There has been an overpowering storm of adulation, yet Rosie remains untouched by it. She has not even bothered to keep a set of her own records for herself. She takes the success, particularly the Hollywood part of it, with a great deal of sense, for she knows that a movie career is a lot more consistent than that of a recording artist who is only as good as his or her last release.
She also accepts Hollywood much in the spirit of a wide-eyed kid, and with two pictures behind her and two planned for the future (Red Garters and White Christmas, the latter with Crosby), still goggles at other celebrities. The first time full movie make-up was applied to her face she was as delighted as a kitten with a ball of string, refusing to wash her face until the last minute before she climbed into bed that night. “I only wished I could have had eight recording dates that day.” The first time she met Bing Crosby, who is the idol of other singers as well as run-of-the-mill citizens, she stood speechless and unable to move. Bing made a stab at conversation. “I understand we’re going to do a show together soon.” Rosie nodded dumbly and Bing tried again. “What’s the date of that show, anyway?”
By now Rosie’s eyes were glazed over. “Oh, sometime in the 20’s,” she said.
Later she explained to him that she was not a complete idiot, that she had only been stunned, for later Rosie was to learn that nothing embarrasses Bing quite so much as people who refuse to relax in his presence. It was after she had learned to talk with him easily that Bing dealt Rosie her favorite compliment. “I think you’re the best singer in the business,” he said.
It has remained her favorite because it can’t be topped, for according to Rosie’s lights, singing a song well is the best thing that can happen to her. She does it constantly in a busy schedule of perpetual personal appearances, guest spots on radio and television shows, recording the tunesmiths’ products, and making movies. She is busier than the old woman who lived in a shoe, yet always takes time to talk to people.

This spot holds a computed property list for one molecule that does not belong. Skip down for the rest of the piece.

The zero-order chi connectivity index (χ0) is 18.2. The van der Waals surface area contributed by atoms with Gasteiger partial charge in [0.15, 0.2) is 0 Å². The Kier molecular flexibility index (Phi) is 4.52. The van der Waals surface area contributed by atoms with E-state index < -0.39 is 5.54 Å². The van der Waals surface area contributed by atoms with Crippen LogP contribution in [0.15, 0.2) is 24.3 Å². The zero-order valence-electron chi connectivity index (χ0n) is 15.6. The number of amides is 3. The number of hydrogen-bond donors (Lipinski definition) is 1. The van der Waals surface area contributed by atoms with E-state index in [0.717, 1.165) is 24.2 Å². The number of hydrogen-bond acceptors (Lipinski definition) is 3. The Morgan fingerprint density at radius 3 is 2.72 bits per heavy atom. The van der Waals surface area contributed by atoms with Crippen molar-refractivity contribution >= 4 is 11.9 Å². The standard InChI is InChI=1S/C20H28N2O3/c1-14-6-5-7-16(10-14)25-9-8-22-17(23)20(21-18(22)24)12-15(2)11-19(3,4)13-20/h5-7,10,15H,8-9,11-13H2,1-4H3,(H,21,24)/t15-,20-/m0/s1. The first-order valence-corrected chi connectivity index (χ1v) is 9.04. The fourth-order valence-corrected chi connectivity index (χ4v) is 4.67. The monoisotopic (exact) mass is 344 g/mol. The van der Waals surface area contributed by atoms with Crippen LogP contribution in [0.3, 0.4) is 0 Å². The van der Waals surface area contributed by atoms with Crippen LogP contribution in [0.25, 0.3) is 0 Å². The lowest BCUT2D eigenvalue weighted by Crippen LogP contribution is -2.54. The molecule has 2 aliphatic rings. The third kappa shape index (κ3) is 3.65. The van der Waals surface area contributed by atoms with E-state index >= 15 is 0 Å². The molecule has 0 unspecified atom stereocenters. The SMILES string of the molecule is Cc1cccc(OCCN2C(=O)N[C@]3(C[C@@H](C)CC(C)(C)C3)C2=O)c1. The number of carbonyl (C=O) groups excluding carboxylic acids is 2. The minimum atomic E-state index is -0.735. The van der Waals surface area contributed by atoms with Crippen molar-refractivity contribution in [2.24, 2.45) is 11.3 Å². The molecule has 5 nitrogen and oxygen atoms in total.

Last February she left for New York after finishing Here Come The Girls with Bob Hope, then returned to Hollywood for a week of engagements which included a premiere in her honor, four radio programs, assorted TV shows, interviews, posing for art and taping two radio shows with Bing. There was plenty to think about on the plane winging its way toward Hollywood, but as we’ve already stated, Rosie likes people. She sat down next to a young girl and immediately started a conversation. “What’s your name?” Rosie wanted to know.
“Rosemary, said the girl.
“Honest?” said Clooney. “So’s mine!”
The girl smiled and said, “I know.” It came out that she was flying to California to be married to a trumpet player in Hildegarde’s band. It was her first plane ride and her first trip to the west coast.
Clooney bounced happily in her seat. “Tell you what—why don’t you and your Jerry have lunch with me the day I’ll be spending at Paramount? I think it’s Tuesday.”
That was to be the couple’s wedding day, but they weren’t going to miss Clooney. They took their blood tests at 11 o’clock in the morning and were told to come back for their marriage license after a two-hour period. So they hotfooted it to Paramount where they had lunch with Rosemary, and then slipped into the retinue of people who follow her around the lot. At four that afternoon they were still in the gallery and watching Clooney pose for a barrage of cameras. In a free moment she galloped over to where they sat, seemingly more enchanted with her than with each other. “Hey, today’s almost lost! When are you kids going to get married?”
The other Rosemary beamed. “I’ve waited three years—what’s one more day? We’ll get married tomorrow.”
The compliment might well have sailed unnoticed over the head of another movie star, but not Rosie. She put her arms around the reluctant bride and said, “That’s the nicest thing anybody ever said to me.” And Clooney meant it, every word.